Jailed Man Accused in $8.7M Fraud
WASHINGTON (AP) _ From a prison cell in the Adirondacks, a man convicted of larceny managed to defraud investors of millions in a scam involving high-profile stock sales, securities regulators allege.
Ira A. Monas frequently spoke by phone from prison with a man he hired to run his investment company, the Securities and Exchange Commission said Wednesday. The SEC sued Monas in federal court in New York City, alleging $8.7 million in securities fraud involving several sales of stock by companies going public, known as initial public offerings or IPOs.
Monas, 45, is serving a two- to four-year sentence on convictions for grand larceny and criminal possession of forged monetary instruments in a state prison in upstate New York.
Monas’s attorney, Stephen P. Scaring, said his client ``definitely maintains his innocence″ regarding the SEC’s allegations in its civil suit filed Tuesday. ``He’s anxious to get to the bottom of it, but it’s somewhat difficult given that he’s in prison at the moment,″ Scaring said by telephone from Garden City, N.Y.
He said Monas also has been the focus of a criminal investigation by federal authorities but no charges have been filed in that case.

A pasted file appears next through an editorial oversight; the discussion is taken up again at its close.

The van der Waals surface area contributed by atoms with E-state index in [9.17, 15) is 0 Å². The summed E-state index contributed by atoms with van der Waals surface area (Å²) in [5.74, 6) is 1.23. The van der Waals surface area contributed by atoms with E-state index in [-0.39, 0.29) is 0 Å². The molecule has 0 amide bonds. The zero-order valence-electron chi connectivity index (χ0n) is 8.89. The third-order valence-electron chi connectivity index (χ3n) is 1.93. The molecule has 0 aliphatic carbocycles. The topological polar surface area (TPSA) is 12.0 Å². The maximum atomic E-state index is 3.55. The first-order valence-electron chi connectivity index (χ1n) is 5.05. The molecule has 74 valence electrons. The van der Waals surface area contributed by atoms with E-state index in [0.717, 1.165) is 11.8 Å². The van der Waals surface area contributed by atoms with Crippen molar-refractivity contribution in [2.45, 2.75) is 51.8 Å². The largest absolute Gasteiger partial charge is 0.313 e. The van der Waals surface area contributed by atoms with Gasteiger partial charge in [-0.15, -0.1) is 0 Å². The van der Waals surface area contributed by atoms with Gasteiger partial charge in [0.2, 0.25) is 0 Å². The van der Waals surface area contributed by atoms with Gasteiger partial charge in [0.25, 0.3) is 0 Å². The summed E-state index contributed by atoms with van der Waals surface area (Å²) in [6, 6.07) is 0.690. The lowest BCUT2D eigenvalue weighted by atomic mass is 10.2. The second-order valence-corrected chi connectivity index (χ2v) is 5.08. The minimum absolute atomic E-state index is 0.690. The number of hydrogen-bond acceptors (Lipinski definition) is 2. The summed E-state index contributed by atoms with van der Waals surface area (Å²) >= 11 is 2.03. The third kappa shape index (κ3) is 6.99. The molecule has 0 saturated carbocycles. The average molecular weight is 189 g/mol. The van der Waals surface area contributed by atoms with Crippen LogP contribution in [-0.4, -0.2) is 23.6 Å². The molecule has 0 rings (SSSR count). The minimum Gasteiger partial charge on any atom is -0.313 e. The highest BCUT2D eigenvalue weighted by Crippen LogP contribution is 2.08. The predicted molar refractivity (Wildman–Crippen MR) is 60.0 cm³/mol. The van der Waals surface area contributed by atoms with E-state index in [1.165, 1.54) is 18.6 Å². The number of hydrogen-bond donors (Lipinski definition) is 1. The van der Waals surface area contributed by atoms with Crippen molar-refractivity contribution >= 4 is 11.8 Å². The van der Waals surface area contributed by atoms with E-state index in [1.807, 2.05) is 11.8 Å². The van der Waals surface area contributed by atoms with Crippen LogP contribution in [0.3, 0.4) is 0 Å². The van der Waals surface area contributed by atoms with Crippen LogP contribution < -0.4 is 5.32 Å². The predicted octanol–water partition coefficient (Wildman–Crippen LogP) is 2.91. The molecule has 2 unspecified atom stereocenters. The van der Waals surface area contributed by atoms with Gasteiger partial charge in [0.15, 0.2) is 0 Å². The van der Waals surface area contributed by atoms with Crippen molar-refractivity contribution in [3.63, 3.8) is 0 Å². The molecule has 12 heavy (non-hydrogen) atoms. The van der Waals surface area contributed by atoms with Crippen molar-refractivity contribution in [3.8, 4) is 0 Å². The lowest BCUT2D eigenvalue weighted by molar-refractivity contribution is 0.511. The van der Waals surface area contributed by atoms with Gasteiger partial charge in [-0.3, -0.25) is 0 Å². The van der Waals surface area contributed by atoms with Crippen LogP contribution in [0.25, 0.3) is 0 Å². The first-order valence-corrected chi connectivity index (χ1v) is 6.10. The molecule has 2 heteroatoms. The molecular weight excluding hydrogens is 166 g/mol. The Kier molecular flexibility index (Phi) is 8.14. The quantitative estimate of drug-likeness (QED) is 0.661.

The SEC’s suit also names Michael Irwin Lamhut, whom Monas hired to run the company, Milan Capital Group Inc. of Melville, N.Y., shortly before Monas was imprisoned in October. In January, the SEC received a court order temporarily freezing $3.7 million in assets held by Milan Capital, after investors complained they had not received shares in an Internet auction company, FreeMarkets Inc., they believed they had purchased.
Lamhut, 53, lives in Levittown, N.Y. He declined comment when reached by telephone.
In addition, the SEC named Jason M. Cope, 26, the Pittsburgh branch manager of AC Financial Inc., which the SEC says is controlled by Milan Capital. Cope, who lives in Coraopolis, Pa., has an unlisted phone number and could not be reached. The SEC said he is not represented by an attorney.
The SEC is seeking unspecified fines and repayment of allegedly illegal profits from Monas, Lamhut and Cope.
The agency alleges that late last year, the three sold investors shares in four hot IPOs _ of World Wrestling Federation Entertainment, United Parcel Service, FreeMarkets and Fogdog _ to about 190 investors, collecting $8.7 million.
They falsely told the investors that they had access to the exclusive market for the high-profile IPOs and could buy shares in them at special, lower prices, the SEC said.
Instead, the defendants allegedly stole the investors’ money and gave them phony trade confirmations and account statements. They also returned relatively small amounts of money to some early investors, in the classic formula of a Ponzi scheme, the SEC said.
At the time of the UPS, FreeMarkets and Fogdog IPOs, the defendants failed to disclose to investors that Monas was serving a prison sentence for grand larceny, the agency said in its suit.